Their plan clearly lays out how the lifecycle of products needs to change and the focus during the design stages has to be on reusability. It is a plan that is aware of the challenges that will crop up, such as the destruction of some jobs in packaging and manufacturing, but, all good plans demonstrate ways in which these jobs can be replaced with more efficient and better-paid positions in a carbon-neutral society. A Greenpeace report has recently estimated that the transition to a circular economy in the UK could create 1.8 million new jobs. 

Nonetheless, change can also take place within industries directly. Last week was #ZeroWasteWeek across the UK wherein a variety of businesses, schools and other institutions attempted to go through a week without producing any waste or pollution at all. The campaign’s primary purpose is naturally to increase awareness of the movement toward a climate-neutral society but does still demonstrate the appetite for change. You can read more about the initiative on the organisation’s website, here

At The Plastic People, we are similarly doing all we can to work toward a more green and efficient manufacturing system - and we have been successful so far. All our products are made of 100% recyclable materials and, though we have not yet reached a zero-waste state, we are working toward this. If we can do this, other companies in the industry can follow suit.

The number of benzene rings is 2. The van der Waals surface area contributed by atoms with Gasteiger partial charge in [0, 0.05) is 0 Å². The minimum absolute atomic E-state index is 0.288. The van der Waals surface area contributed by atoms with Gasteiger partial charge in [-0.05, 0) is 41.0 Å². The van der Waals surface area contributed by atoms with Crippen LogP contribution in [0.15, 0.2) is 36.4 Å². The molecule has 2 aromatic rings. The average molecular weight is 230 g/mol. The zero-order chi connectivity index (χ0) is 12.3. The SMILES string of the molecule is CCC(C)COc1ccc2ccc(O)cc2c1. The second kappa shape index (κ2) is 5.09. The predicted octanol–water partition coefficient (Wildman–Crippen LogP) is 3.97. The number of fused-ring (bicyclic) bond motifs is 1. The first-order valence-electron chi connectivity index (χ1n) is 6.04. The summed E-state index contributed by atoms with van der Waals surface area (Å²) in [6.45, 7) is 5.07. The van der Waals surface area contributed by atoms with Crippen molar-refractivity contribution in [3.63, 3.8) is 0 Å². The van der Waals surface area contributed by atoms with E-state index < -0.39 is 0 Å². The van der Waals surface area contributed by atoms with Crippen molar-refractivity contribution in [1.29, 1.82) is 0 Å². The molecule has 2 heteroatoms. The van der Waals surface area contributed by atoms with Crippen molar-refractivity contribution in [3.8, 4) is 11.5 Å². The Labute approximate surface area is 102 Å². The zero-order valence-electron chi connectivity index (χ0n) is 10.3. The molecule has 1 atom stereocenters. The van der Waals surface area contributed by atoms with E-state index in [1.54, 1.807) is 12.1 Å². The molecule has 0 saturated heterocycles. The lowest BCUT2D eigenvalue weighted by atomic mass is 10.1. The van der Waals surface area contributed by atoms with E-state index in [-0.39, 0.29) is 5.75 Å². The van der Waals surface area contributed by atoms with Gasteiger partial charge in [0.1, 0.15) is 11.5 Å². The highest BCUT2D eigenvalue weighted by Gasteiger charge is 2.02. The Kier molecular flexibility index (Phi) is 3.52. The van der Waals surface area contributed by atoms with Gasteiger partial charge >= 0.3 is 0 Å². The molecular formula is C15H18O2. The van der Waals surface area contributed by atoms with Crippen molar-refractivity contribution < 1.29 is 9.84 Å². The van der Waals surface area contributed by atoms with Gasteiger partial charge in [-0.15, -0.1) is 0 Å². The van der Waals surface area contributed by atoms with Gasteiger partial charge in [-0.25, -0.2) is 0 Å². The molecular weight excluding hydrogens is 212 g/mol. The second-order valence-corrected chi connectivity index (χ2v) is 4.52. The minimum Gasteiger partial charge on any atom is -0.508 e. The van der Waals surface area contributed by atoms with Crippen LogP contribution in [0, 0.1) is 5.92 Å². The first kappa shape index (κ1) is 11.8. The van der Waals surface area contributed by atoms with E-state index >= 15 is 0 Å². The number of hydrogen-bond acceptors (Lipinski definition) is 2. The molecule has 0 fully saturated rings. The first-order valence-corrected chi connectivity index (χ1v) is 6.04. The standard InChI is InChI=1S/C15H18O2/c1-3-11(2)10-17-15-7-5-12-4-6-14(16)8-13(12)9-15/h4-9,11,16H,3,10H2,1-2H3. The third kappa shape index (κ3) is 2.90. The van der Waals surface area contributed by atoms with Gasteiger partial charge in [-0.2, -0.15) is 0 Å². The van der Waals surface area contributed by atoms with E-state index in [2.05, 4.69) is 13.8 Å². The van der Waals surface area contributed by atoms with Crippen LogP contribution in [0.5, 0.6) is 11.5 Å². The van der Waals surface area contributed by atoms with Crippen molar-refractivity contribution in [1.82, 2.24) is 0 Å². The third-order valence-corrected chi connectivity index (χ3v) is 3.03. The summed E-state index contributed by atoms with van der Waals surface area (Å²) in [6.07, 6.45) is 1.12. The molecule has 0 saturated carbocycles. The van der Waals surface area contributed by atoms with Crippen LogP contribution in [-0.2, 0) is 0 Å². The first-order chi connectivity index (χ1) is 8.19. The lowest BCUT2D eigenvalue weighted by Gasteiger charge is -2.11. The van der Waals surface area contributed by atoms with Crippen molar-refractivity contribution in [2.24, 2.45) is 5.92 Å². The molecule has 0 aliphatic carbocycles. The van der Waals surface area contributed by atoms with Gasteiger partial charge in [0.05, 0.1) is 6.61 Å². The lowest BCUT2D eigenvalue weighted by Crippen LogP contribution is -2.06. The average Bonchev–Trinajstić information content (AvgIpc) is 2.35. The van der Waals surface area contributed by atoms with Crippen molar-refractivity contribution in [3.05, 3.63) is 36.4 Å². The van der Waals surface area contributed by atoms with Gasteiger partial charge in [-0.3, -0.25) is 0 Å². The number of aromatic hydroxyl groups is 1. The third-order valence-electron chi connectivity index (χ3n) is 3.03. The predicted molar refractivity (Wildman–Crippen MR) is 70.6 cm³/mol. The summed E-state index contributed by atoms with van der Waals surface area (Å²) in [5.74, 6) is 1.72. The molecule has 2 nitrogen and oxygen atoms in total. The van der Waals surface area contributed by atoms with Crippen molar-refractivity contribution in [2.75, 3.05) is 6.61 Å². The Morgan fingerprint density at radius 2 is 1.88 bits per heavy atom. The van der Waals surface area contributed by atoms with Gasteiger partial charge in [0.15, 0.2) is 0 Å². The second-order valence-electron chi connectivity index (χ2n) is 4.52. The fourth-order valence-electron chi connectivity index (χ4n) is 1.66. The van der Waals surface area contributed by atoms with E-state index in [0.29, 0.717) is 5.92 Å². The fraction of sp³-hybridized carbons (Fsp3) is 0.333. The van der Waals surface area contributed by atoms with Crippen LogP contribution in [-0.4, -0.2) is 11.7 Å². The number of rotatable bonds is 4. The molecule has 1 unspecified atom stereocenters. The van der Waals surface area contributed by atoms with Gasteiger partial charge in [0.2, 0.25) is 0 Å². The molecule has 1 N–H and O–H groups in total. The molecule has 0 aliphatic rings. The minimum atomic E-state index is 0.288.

Social media has proved an important stage for climate activism and promotion of campaigns such as the one stated above. If all companies become more transparent about the efforts they are making to fight the environmental crisis, then, we all benefit. It goes without saying as well that as more customers become concerned about their own impact on the environment, they are more likely to work with and purchase from businesses that have similar ethics. 


We hope you, reader, have been able to feed off some of the optimism in this blog post and think about the steps you can make to help facilitate a transition to a more environmentally-friendly and circular economy. If you need more inspiration, then there are a few things we here at The Plastic People can help you with! 

For instance, by purchasing secondary glazing for your home, you are likely to decrease your use of central heating and thereby decrease your fuel consumption (and monthly bills!) For more information about this and other ways you can use plastics for good, head to our website: theplasticpeople.co.uk

We want to hear from you about the steps you are taking! Please get in contact with any ideas you have or activities you are partaking in to become greener. We will make sure to share your work across our social media channels (@barkstonplastic on Twitter and Instagram). And if you have any ideas about what we should cover in this blog in future, please do get in touch!